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Awards

Topic Information Award/Contract Number Proposal Information Company Performance
Period
Award/Contract
Value
Abstract

H-SB06.1-001
AEROSOL COLLECTION INTO LOW ANALYSIS VOLUMES (ACLAV)

NBCHC060106 0611211
(FY06.1 Phase I)
Aerosol Collection into Small Liquid Volumes for Biological Assays

Aerosol Dynamics Inc.
935 Grayson St.
Berkeley, CA 94710-2640

09/01/2006
to
03/15/2007
$99,996.00

Detection systems for aeropathogens require the concentration of airborne particles from large volumes of air into small volumes of liquid. This proposal addresses this need through droplet encapsulation of airborne particles, with subsequent capture into a microliter-sized collection reservoir. Droplet encapsulation is accomplished through our company's proven, patented growth tube technology. The encapsulation occurs rapidly, within 5 milisecs, by condensational growth in region of water vapor supersaturation. The supersaturation is created in a thermally-diffusive laminar flow. No steam or temperature extremes are required. The final droplet size can be controlled, and for small particles is independent of the initial particle size. In Phase 1 this approach will be explored for the collection of 0.5 micrometre to 10 micrometre particles from an air flow of 10 L/min into liquid volumes of 30 microliter or less. Results will be used to assess the power, size and performance to be expected for a Phase 2 system that will be scaled to air flow rates of 100 L/min.

H-SB06.1-001
AEROSOL COLLECTION INTO LOW ANALYSIS VOLUMES (ACLAV)

NBCHC070117 0612022
(FY06.1 Phase II)
Aerosol Collection into Low Analysis Volumes

Aerosol Dynamics Inc.
935 Grayson St.
Berkeley, CA 94710-2640

08/06/2007
to
02/05/2011
$720,000.00

Detection systems for aeropathogens require the concentration of airborne particles from large volumes of air into small volumes of liquid. This proposal addresses this need through droplet encapsulation of airborne particles, with subsequent capture into a microliter-sized collection reservoir. Droplet encapsulation is accomplished through our company's proven, patented growth tube technology whereby a region of water vapor supersaturation is created in a thermally diffusive, laminar flow. No steam or temperature extremes are required. Flow lines are smooth, facilitating the transport of coarse particles. It provides efficient capture of particles in the small-submicrometer size range, as is needed for virus detection. The collection step is gentle, and non-drying, to yield a concentrated yet viable sample. A 100L/min collection system will be constructed to provide collection into a 300 microliter liquid volume. The size-dependent collection efficiency, internal losses and efficiency of elution will be measured over the size range from 0.2 to 10 micrometre using inert liquid and solid particles. The final prototype system will be tested with bare and agglomerated bacterial spores with assessment of collection efficiency, viability, and suitability for PCR analyses.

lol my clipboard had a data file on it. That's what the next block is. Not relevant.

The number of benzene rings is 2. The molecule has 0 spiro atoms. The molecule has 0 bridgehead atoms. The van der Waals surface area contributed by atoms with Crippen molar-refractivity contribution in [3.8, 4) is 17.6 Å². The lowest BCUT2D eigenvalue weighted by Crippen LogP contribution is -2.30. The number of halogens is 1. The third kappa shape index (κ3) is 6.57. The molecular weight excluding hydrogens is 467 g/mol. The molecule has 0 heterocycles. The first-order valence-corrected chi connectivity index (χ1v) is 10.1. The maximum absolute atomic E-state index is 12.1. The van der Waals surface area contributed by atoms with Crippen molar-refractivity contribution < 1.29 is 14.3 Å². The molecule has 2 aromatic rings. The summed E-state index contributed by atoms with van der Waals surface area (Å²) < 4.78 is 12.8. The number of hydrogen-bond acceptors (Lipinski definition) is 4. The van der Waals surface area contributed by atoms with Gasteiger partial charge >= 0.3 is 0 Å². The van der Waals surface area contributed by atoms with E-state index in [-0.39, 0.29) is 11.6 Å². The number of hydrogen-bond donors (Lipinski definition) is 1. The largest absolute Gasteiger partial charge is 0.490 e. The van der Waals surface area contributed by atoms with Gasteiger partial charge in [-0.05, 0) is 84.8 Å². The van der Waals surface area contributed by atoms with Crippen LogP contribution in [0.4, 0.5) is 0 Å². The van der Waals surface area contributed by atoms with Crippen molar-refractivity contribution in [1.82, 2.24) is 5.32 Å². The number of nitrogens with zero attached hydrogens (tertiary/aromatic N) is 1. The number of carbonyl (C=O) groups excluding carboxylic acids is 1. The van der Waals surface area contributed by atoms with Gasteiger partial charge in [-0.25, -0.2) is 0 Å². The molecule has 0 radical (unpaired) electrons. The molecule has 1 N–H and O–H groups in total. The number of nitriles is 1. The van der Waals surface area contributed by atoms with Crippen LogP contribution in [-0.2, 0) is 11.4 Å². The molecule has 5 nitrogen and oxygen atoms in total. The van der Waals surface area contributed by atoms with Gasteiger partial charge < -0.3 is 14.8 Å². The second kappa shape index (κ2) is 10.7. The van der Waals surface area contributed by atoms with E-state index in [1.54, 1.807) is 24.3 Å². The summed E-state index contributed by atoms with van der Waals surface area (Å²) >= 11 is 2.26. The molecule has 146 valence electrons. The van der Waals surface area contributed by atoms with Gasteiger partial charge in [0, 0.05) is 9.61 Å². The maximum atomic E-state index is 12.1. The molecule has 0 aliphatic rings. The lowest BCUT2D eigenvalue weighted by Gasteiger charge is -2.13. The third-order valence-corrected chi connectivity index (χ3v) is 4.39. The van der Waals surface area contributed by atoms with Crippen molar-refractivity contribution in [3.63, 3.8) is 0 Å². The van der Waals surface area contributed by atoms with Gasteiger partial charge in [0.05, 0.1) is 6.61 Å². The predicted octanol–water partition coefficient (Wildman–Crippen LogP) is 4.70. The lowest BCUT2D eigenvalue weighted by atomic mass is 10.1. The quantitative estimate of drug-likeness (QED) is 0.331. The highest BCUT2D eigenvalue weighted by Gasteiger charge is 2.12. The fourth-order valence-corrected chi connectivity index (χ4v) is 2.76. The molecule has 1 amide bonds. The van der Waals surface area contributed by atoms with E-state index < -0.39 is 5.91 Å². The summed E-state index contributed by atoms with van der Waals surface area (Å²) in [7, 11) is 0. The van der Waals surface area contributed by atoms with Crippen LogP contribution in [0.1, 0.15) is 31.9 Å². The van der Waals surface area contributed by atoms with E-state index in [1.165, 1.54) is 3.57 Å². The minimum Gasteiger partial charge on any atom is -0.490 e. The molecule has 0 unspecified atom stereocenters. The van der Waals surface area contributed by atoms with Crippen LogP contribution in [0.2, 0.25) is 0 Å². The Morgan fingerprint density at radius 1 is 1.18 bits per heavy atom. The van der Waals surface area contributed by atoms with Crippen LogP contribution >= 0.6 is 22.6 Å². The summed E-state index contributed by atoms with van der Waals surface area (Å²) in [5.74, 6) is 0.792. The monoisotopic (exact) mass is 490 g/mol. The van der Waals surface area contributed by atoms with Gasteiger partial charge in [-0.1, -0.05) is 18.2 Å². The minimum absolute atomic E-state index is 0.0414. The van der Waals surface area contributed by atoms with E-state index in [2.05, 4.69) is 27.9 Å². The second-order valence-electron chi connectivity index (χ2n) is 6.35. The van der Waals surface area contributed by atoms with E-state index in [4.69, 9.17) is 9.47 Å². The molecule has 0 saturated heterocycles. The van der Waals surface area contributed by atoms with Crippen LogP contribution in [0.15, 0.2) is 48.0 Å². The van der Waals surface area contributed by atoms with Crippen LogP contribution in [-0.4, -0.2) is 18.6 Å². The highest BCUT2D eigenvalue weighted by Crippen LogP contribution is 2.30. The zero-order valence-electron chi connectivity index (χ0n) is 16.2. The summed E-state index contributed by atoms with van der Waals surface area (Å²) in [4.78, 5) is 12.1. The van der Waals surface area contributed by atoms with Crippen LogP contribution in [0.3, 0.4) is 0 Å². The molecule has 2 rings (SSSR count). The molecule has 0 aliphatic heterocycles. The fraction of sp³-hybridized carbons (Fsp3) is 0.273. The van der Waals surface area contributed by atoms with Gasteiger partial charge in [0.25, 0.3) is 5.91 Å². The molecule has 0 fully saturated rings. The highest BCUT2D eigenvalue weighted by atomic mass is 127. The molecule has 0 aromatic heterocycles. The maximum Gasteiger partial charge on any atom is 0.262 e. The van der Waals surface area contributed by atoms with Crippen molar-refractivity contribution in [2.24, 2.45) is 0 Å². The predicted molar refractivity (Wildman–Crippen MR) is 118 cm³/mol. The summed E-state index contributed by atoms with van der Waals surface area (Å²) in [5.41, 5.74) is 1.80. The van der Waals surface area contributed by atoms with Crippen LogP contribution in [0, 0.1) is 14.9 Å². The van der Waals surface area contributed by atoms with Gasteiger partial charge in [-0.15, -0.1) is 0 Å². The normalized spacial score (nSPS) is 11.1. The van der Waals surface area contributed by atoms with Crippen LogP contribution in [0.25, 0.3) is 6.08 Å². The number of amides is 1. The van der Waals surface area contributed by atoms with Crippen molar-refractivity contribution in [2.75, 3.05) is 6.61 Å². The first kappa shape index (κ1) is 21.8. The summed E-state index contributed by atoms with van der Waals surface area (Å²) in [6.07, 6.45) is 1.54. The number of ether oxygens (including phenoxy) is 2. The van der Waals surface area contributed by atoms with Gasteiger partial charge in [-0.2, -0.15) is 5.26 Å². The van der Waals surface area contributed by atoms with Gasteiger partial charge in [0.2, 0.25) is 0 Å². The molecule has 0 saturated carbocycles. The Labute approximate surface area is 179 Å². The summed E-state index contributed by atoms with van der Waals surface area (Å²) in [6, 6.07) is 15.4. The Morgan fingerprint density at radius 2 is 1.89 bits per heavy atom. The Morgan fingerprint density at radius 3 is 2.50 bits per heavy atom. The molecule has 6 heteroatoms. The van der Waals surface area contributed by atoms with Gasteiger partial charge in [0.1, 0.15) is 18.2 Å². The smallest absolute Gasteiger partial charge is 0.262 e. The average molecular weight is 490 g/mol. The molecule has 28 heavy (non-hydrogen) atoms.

H-SB06.1-002
RELIABLE PEROXIDE-BASED EXPLOSIVES DETECTION WITH LOW FALSE ALARM RATE

NBCHC060110 0611057
(FY06.1 Phase I)
Portable Raman Optical Trace Explosive Detection System

Physical Optics Corporation
20600 Gramercy Place, Building 100
Torrance, CA 90501-1821

09/01/2006
to
03/15/2007
$100,000.00

To address the need for a portable device to detect trace amounts of peroxide-based homemade explosives (HME) on individuals and packages in public transportation settings, Physical Optics Corporation (POC) proposes to develop a new Portable Raman Optical Trace Explosive Detection (PROTEX) system. This man-portable noncontact system will agitate, sample and concentrate an air sample near the test object, followed by Raman optical analysis of this concentrate to determine whether HME or other explosive constituents are present. It features a throughput of three individuals/packages screened per minute; high sensitivity from ppm to ppb levels or lower of peroxide explosive vapor and single-microgram-sized particulates of HME residue; and high specificity with a false alarm rate well below 5%. The operationally safe system will require no consumables, and will consume <10 W of battery power. In Phase I POC will assemble a proof-of-concept prototype and test it on surrogates. In Phase II we will develop a prototype system for laboratory and field testing and estimate its false alarm rate. The Transportation Security Administration (TSA) can use this system to screen passengers and baggage at airports. The system will also benefit environmental pollution monitoring as well as security monitoring during military and peacekeeping operations.